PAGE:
Is an accomplishment still an accomplishment if you have to promise you will never, ever do it again? Federal Liberals are saddled with that question today, given John McCallum’s sharp repudiation of his party’s record on fiscal responsibility.
Since the late 1990s, the Liberal Party has hung their vaunted fiscal credibility on one thing: having eliminated the $42 billion deficit left to them by the Mulroney-era Conservatives. No matter what criticism they faced, Liberals could (and continue to) boast that they brought Canada’s fiscal house in order; and for that, we should be grateful.
But as accomplishments go, slaying the deficit the way Jean Chretien and Paul Martin went about it, is roughly equivalent to boasting of having put a man on the moon -- with no way of getting him down.
That’s certainly the way provincial premiers remember it. They (including Today's Bob Rae) remember the federal Liberals unilaterally hacking $25 billion out of transfers for health care, education and welfare beginning with the 1995 budget. Cutting these transfers had catastrophic impacts for provincial budgets which were still struggling from the recession of the early 1990s. The response in many provinces was to reluctantly pass Chretien and Martin's cuts along to hospitals, universities, colleges, and municipalities, who in turn passed the cuts along to patients, students and taxpayers through tuition fee hikes, hallway medicine, co-payment fees, municipal downloading, property tax hikes, and increased homelessness.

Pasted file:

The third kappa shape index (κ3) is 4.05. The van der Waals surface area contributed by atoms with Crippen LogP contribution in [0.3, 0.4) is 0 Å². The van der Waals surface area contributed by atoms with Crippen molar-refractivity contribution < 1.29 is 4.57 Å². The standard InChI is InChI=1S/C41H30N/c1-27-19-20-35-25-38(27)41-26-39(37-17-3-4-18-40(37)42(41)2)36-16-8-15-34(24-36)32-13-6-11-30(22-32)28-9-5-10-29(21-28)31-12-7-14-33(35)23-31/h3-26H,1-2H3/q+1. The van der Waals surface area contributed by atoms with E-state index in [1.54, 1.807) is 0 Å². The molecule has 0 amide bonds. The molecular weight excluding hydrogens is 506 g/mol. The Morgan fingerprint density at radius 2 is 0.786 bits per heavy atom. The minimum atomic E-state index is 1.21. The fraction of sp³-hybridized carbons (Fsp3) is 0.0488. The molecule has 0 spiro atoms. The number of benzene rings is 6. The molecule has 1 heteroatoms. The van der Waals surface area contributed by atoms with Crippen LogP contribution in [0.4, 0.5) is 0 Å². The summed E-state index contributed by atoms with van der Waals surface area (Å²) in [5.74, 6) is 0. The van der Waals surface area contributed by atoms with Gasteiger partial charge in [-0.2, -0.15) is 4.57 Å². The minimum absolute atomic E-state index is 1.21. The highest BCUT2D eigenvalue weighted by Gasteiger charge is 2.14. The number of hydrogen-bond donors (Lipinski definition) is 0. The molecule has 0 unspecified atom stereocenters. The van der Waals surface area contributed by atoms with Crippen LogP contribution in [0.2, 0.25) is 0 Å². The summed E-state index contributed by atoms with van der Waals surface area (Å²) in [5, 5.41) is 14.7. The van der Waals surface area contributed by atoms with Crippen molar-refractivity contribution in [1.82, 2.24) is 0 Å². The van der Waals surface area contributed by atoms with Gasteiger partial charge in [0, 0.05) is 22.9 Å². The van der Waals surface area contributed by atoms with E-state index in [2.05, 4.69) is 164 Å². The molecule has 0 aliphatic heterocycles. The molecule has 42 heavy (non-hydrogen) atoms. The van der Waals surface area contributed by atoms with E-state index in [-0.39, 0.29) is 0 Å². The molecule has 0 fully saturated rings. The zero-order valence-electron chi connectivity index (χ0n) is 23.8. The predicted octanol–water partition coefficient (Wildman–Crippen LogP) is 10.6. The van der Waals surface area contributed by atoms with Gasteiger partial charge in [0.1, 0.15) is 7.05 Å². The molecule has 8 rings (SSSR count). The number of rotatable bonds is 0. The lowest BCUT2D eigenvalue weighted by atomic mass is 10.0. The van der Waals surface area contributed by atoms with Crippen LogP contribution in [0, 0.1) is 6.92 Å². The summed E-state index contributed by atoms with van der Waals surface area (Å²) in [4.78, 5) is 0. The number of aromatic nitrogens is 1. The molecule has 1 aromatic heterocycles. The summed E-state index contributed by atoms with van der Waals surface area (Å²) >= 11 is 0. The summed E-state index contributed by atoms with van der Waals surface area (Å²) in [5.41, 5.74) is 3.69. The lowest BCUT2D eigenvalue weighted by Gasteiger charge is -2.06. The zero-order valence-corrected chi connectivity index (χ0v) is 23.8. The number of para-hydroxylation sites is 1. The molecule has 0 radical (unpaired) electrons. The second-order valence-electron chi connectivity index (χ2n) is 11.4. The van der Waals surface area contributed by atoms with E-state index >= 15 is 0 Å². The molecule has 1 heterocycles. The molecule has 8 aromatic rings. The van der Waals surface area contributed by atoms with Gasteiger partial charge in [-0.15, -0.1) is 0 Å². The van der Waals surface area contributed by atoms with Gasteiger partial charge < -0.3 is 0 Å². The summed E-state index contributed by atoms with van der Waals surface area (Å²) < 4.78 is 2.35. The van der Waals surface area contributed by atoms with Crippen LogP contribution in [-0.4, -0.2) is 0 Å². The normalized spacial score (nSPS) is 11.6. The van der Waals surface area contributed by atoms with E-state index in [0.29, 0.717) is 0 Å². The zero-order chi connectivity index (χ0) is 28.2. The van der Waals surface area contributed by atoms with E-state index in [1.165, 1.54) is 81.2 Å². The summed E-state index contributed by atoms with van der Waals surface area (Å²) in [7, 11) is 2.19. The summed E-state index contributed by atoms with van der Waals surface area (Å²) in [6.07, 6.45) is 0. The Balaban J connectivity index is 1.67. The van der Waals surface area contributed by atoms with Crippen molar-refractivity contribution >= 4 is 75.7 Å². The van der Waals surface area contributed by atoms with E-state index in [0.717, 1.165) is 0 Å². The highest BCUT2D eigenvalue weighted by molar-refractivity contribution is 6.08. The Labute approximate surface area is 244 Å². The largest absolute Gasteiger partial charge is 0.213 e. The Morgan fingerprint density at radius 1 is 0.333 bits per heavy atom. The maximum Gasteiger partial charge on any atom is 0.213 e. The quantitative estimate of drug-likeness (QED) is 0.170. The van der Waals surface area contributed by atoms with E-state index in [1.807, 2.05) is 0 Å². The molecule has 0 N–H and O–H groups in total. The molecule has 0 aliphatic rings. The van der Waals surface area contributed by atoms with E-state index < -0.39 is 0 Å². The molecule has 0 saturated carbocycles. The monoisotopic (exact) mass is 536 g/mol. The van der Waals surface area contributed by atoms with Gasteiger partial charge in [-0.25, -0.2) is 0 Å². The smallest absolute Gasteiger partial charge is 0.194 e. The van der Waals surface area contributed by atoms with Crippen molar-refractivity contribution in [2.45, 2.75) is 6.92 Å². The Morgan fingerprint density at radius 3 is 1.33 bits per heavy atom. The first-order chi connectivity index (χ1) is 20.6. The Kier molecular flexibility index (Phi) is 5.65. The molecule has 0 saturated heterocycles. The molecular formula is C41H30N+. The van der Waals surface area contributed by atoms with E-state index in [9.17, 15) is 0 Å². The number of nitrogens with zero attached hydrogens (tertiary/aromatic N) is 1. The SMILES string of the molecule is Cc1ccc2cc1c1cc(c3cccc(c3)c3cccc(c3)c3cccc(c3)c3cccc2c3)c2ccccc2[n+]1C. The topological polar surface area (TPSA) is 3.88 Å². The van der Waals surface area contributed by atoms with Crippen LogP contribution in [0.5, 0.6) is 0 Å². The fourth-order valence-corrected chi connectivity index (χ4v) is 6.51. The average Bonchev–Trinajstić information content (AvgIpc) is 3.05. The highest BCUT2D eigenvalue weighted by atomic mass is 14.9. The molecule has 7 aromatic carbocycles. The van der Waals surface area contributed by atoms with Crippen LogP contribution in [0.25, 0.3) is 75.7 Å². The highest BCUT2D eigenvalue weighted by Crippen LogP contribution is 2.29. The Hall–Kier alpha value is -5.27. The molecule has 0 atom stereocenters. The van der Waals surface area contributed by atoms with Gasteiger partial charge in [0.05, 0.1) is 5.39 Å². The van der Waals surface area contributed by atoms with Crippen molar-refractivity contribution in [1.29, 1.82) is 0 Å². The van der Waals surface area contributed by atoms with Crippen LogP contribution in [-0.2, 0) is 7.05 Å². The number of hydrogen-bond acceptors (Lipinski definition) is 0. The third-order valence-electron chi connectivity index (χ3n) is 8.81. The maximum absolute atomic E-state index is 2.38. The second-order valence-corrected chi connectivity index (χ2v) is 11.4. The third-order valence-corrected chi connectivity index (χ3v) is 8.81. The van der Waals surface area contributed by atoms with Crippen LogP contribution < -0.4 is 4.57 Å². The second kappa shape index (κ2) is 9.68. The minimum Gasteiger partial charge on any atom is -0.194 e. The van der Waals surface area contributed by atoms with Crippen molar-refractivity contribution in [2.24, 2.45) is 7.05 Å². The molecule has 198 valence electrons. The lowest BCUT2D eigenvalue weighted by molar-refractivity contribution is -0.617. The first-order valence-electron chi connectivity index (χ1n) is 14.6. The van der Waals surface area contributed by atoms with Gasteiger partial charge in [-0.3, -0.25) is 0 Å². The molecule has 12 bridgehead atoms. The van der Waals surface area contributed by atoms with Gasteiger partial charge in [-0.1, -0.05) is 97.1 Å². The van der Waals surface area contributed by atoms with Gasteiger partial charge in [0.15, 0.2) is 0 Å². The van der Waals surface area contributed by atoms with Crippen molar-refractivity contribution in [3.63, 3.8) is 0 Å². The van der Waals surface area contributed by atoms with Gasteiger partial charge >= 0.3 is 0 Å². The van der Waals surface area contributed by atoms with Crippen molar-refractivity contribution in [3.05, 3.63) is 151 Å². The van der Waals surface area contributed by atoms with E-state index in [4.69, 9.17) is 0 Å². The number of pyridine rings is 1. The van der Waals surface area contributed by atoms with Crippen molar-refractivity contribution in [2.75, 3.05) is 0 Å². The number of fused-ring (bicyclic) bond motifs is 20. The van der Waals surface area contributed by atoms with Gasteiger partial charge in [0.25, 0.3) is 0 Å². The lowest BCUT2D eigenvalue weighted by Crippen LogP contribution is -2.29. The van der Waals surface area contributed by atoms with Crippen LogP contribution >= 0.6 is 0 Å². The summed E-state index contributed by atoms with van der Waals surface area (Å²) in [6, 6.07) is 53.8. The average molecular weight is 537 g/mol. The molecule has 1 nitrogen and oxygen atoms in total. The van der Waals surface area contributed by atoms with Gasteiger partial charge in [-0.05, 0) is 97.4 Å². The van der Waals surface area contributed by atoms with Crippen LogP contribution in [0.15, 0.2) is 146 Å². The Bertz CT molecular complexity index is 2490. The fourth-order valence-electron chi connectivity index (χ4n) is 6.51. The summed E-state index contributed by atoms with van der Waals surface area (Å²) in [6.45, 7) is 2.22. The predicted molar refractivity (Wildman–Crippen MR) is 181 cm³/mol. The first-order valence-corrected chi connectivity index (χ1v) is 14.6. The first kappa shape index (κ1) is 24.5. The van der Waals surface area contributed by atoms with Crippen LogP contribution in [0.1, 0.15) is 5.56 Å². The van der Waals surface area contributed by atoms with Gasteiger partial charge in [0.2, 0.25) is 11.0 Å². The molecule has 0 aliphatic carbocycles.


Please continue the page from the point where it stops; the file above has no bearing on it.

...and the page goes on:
Happy to have enjoyed the parade, but ignorant of the mountain of tickertape in their wake, it has been the consequences of their having “slayed the deficit” which Liberals have steadfastly refused to acknowledge.
That is until now. By finally denouncing their having savaged provincial transfers as “a mistake,” Liberals are a decade later, a bit closer to finally recognizing that the way they “brought Canada’s fiscal house in order” was a hollow accomplishment.
As for their promise to never cut provincial funding again? It should sound familiar. Try page 80 of the Liberal Platform that preceded the 1995 budget.